History Drifts by the River

Standing by the Richelieu River flowing to NY

Looking back, I truly couldn’t have asked for a better place to finish off the first draft of the book Carol’s Lives.

The Richelieu River can be as still as a mirror

It was in late May, 2018, invited by Lorraine and Daniel, I went to a small riverside community called Saint-Paul-de-L’île-aux-Noix in Quebec for two weeks, a perfect place and length of time to finish the book that had taken me too long to finish.

Enchanted Canal of Richelieu River

On the shore of the Richelieu River, 45 minutes away from Montreal, I got up every morning, settled in the screened gazebo, and opened my laptop. It felt like a boathouse, with an enchanted canal and the Richelieu River all around me. Here I was 10 kilometers away from U.S border and 500 kilometers away from New York, writing about that hectic and sentimental life in Manhattan, in a peaceful and quiet setting. It felt surreal. A lifetime had come to an end. Here I was again.


For two weeks I did nothing else but write. My body and mind felt quite relaxed sitting and writing by the riverside everyday, yet my heart could ache with the darkness and hardship in the life of Carol and Rick. Like the wide river itself, peaceful and calm in the morning and evening, often full of waves following the whims of the wind in the afternoon, yet never giving any indication of the direction it flowed.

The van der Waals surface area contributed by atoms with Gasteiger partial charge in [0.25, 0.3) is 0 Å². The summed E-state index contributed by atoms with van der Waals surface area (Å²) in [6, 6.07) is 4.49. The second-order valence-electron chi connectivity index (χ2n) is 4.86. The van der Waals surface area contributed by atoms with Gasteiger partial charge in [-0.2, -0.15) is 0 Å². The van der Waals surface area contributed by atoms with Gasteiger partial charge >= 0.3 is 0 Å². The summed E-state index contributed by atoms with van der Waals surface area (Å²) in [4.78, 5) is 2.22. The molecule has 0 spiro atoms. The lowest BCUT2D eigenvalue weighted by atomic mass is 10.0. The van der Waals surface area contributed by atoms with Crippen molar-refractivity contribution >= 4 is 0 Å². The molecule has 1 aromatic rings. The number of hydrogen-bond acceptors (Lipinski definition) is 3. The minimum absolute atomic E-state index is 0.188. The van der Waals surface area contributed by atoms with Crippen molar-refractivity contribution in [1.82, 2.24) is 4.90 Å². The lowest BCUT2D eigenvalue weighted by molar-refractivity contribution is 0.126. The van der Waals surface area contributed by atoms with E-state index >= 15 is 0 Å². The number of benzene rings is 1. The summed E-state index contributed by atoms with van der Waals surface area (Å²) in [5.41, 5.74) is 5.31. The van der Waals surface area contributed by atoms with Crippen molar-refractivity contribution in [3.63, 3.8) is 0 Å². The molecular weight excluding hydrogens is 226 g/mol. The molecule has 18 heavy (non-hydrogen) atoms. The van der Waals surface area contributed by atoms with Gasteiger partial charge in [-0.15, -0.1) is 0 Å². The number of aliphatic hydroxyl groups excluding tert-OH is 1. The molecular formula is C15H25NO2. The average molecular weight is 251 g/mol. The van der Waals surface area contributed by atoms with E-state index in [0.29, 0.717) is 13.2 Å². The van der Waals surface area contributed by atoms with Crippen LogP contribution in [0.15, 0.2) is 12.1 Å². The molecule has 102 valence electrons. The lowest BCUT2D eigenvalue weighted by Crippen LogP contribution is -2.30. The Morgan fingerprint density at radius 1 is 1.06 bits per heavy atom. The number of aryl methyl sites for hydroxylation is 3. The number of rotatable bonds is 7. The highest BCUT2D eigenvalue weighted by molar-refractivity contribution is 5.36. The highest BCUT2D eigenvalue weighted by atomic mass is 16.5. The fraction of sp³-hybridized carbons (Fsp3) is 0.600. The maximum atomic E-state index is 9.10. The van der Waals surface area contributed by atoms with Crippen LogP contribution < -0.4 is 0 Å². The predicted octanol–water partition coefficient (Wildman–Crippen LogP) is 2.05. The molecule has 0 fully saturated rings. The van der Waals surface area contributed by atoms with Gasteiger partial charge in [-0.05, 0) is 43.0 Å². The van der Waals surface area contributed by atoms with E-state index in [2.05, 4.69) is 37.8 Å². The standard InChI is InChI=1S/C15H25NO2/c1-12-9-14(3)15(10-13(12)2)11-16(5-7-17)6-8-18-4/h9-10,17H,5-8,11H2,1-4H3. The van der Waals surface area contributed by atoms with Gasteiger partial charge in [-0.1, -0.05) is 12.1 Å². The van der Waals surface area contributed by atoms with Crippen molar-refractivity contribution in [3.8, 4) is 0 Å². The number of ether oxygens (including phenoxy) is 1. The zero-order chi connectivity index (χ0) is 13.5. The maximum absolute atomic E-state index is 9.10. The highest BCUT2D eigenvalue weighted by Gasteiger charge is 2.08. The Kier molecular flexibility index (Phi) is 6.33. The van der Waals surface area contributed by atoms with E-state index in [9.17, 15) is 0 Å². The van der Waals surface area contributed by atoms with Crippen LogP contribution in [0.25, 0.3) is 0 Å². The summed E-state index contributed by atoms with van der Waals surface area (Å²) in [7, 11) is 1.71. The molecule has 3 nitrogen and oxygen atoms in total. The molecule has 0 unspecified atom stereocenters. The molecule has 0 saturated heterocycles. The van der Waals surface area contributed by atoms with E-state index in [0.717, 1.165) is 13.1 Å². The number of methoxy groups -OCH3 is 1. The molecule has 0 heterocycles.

Sunrise over Fort Lennox

The act of writing was very smooth and inspirational. Words flew onto my computer screen as I watched the ever-changing sunlight drifting over the water and the procession of boats going in and out of the canal and down the river.

Across the river I could see Fort Lennox on the island called Ile-aux-Noix, a fortification still standing on a structure that was completed in 1829. History must have witnessed battles here. But right now, it has all come back into this single moment of peace where my finger hit the last key on the first draft of my book.

Final pages of Carol’s Lives
So close to New York

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3 Replies to “History Drifts by the River”

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